C Stone, mikewalker, Andre678 and 4 others like this.
  11. Gervais Cote

    Gervais Cote Supporting Member

    Oct 30, 2023
    Young and willing : attaboy !

    I’m an old fart with an old school mentality that likes to learn the hard way so I would suggest starting with a "cheap" project and ask questions here on TB as you move forward.

    That’s what I did lately :

    Bought a used MIM Fender neck, a beat up used Squier body, a good set of pickups and spent many hours removing the paint, drilling new holes and so on………..……..and I really enjoyed on top of learning a lot !

    Below are pictures of before and after. The end result : this is by far my preferred bass and also my cheapest !

    [​IMG]

    [​IMG]
     
    MCF likes this.
  12. N4860

    N4860

    Mar 28, 2017
    Waterloo, ON Canada
    Where are you located? If you are willing to go to Winnipeg, there is a guy that does courses for building guitars and mandolins and other classes. Not bass specific but I'm sure the knowledge would be transferable to bass. HAMM-TONE I have no affiliation, I just happen to be friends with some people that are related to Jeremy so that's where I heard of him.
     
  13. red_rhino

    red_rhino Currently on Double Secret Probation Gold Supporting Member

    Jan 26, 2001
    Over Macho Grandé
    Heck, I don't even build basses (since I have the mechanical aptitude of a can of Silly String), but I follow these threads because I find them educational and interesting. I think it helps make me a more informed customer when I engage with a luthier for a build or modification.
     
  14. ctmullins

    ctmullins Dominated Gold Supporting Member

    Apr 18, 2008
    MS Gulf Coast
    I'm highly opinionated and extremely self-assured
    So your transition is finally complete? Congrats! :roflmao: :roflmao: :roflmao:

    Seriously, as others have said, this forum is a wealth of information. I learned everything I know right here, and I am now a thoroughly adequate bass builder!! :cool:
     
    Beej, mikewalker and Swerve like this.
  15. T_Bone_TL

    T_Bone_TL

    Jan 10, 2013
    SW VT
    Next, we upload @Beej to the cloud....
     
    C Stone, Beej, mikewalker and 2 others like this.
  16. KidAmnesia

    KidAmnesia

    Jul 13, 2022
    Buenos Aires
    From a building perspective, a bass guitar is just a longer guitar with fewer strings. Most people that can teach you how to build an electric guitar will also be able to teach you how to build an electric bass. And even if it's something like a school with a clearly defined program that stipulates that your first build has to be a telecaster or somthing like that, building a guitar will give you a all of the basics you'll need to build basses later.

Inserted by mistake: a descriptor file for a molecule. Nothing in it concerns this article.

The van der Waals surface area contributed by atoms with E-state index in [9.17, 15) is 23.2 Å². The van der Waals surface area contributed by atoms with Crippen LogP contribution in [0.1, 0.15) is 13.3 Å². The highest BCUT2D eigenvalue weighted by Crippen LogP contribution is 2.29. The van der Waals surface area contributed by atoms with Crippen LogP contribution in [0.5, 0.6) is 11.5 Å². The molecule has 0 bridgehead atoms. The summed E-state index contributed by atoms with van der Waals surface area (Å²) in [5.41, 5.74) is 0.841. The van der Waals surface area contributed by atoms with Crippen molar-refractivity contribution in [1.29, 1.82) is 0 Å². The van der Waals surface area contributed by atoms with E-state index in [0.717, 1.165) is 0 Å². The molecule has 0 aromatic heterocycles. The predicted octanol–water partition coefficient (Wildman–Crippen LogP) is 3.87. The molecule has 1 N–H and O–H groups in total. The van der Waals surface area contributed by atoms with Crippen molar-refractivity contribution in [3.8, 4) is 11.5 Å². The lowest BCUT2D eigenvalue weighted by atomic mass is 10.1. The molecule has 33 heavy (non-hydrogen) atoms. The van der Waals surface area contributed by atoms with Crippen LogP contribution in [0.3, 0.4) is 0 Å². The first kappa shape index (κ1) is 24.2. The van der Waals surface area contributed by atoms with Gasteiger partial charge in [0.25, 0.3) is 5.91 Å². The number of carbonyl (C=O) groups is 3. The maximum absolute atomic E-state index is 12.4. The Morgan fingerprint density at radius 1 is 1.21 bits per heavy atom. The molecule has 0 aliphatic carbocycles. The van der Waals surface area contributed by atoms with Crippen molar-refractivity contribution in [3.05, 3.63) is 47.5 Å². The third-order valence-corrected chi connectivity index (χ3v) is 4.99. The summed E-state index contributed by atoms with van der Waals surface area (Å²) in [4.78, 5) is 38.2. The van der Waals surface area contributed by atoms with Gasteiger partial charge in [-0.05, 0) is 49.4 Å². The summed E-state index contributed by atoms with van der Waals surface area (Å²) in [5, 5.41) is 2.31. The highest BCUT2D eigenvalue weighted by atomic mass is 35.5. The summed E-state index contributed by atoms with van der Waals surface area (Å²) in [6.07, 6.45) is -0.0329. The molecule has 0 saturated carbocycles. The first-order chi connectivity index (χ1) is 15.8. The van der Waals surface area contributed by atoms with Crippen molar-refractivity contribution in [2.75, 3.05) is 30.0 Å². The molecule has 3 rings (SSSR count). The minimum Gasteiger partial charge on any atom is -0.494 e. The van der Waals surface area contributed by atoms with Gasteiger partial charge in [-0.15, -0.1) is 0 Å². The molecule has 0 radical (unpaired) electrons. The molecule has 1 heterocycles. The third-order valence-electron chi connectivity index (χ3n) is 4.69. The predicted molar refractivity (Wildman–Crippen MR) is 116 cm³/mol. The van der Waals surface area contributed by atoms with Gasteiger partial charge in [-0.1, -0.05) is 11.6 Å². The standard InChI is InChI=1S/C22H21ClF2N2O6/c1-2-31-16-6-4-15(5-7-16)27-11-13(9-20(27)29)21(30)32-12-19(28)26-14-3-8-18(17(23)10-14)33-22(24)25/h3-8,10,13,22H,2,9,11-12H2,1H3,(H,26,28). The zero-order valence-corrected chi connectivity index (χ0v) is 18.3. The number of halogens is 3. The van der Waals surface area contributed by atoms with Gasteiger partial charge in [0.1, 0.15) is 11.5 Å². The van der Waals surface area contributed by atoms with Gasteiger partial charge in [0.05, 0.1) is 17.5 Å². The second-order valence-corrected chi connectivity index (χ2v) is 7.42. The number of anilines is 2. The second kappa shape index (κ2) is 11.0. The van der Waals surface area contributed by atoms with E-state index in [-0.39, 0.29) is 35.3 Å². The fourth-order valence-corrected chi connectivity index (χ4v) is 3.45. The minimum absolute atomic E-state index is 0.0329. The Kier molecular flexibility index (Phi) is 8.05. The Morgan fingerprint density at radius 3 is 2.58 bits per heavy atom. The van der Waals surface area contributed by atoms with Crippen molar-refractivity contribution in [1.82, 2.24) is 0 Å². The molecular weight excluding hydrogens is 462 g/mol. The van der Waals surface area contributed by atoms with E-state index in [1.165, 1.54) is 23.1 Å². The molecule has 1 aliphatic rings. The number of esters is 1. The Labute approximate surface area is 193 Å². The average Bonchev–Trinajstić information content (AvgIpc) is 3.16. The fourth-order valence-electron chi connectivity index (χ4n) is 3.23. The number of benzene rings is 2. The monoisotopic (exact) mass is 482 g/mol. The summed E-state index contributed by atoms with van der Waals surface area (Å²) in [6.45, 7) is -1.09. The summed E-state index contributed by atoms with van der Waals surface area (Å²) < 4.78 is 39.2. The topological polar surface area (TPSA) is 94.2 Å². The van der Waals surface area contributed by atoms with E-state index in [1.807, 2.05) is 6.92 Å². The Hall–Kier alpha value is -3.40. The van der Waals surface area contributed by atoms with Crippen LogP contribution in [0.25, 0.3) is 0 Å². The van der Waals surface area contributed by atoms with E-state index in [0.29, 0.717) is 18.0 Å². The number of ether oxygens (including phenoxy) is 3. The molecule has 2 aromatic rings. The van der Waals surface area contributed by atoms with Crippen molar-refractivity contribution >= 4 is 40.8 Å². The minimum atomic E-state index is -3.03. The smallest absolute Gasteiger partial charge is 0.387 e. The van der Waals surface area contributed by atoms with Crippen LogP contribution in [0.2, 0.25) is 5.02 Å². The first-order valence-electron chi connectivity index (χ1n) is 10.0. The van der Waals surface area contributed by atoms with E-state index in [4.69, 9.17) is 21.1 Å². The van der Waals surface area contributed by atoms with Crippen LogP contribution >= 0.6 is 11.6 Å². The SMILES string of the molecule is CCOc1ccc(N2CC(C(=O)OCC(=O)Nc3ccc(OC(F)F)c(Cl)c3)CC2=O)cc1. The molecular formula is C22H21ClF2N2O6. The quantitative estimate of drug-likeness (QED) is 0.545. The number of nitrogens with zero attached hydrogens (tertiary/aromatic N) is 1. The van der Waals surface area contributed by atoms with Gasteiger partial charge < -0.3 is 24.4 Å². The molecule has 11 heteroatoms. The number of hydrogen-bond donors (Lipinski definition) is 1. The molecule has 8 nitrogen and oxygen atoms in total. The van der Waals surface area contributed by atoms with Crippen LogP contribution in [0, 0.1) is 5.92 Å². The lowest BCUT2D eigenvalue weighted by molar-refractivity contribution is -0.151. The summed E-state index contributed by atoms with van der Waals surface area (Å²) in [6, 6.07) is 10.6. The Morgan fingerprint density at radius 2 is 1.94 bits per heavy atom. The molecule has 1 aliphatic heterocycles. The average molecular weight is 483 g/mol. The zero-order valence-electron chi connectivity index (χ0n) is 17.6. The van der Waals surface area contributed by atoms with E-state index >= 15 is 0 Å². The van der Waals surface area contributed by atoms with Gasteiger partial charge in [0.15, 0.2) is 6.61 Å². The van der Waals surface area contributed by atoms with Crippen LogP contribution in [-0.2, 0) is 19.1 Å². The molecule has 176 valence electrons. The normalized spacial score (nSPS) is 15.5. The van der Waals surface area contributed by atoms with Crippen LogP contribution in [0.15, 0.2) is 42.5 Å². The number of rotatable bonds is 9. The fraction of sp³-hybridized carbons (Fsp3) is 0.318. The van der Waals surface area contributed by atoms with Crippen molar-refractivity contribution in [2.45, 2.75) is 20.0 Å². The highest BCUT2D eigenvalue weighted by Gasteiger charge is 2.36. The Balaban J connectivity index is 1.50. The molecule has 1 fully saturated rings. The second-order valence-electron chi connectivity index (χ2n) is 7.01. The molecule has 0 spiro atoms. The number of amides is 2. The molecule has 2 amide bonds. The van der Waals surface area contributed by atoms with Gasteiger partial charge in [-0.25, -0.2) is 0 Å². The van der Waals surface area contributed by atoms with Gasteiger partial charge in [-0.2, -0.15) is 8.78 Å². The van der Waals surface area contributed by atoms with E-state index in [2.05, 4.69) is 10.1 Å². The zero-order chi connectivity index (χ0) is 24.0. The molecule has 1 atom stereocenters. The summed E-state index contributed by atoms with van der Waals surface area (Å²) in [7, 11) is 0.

And you can also start right now on your own. I, like many others, built my first electric guitar at about your age at my parent's home with a few simple tools and wood we already had, and some books and plans I found online. I didn't even knew about talkbass or any other forum yet, which would have made it a lot easyer!

    The most important thing is to start. Build an instrument, see how you like it, find out what could have been done better (take notes!), build another one with those observations, rinse and repeat. Also, repairs and mods are a big part of most luthiers' daily life; get your hands on as many instruments as you can, you learn A LOT observing how other instruments are built, not only basses.
     
    mikezimmerman and Gervais Cote like this.
  17. MotorCityMinion

    MotorCityMinion

    Jun 15, 2017
    Don't limit your options by only building basses, bad idea indeed.

    Any type of woodworking is a great start, especially non-prismatic designs. (curvy stuff)
    Furniture restoration & refinishing is also a great place to start.

    Getting into guitars is going to be way easier from an educational standpoint and more lucrative just do to the volume of resources and builders in existence. You're more likely to apprentice in that arena than the bass world. The skills will cross over.
     
    Last edited: Apr 19, 2024
    MultiScaleMale and Kubicki Fan like this.
  18. Acoop

    Acoop

    Feb 21, 2012
    Maybe think of applying for a job at Long & Mcquade. You may start in shipping and receiving then work you way up meeting people and making connections. ... Plus go into any used store and find a cheap bass for sale and improve it. With an instrument like that you can lean electronics, removing and reapplying finishes, setups, fret filing and crowning. You'll need to make all your mistakes on cheap instruments first.
     
    mikewalker likes this.
  19. T_Bone_TL

    T_Bone_TL

    Jan 10, 2013
    SW VT
    Note that when I inquired about experience, I'm not suggesting that you likely already have it at 18 years of age, but that you'll need to acquire it (somehow) if you don't. If you do have some, it helps to know in pointing towards what to do to build off that.
     
  20. emal

    emal Supporting Member

    Dec 5, 2016
    Quebec
    Depending where you're fro., Rosche Custom Bass near Calgary is a very approachable and nice dude, he's made 2 basses for me!
     
    Beej and hooky_marr like this.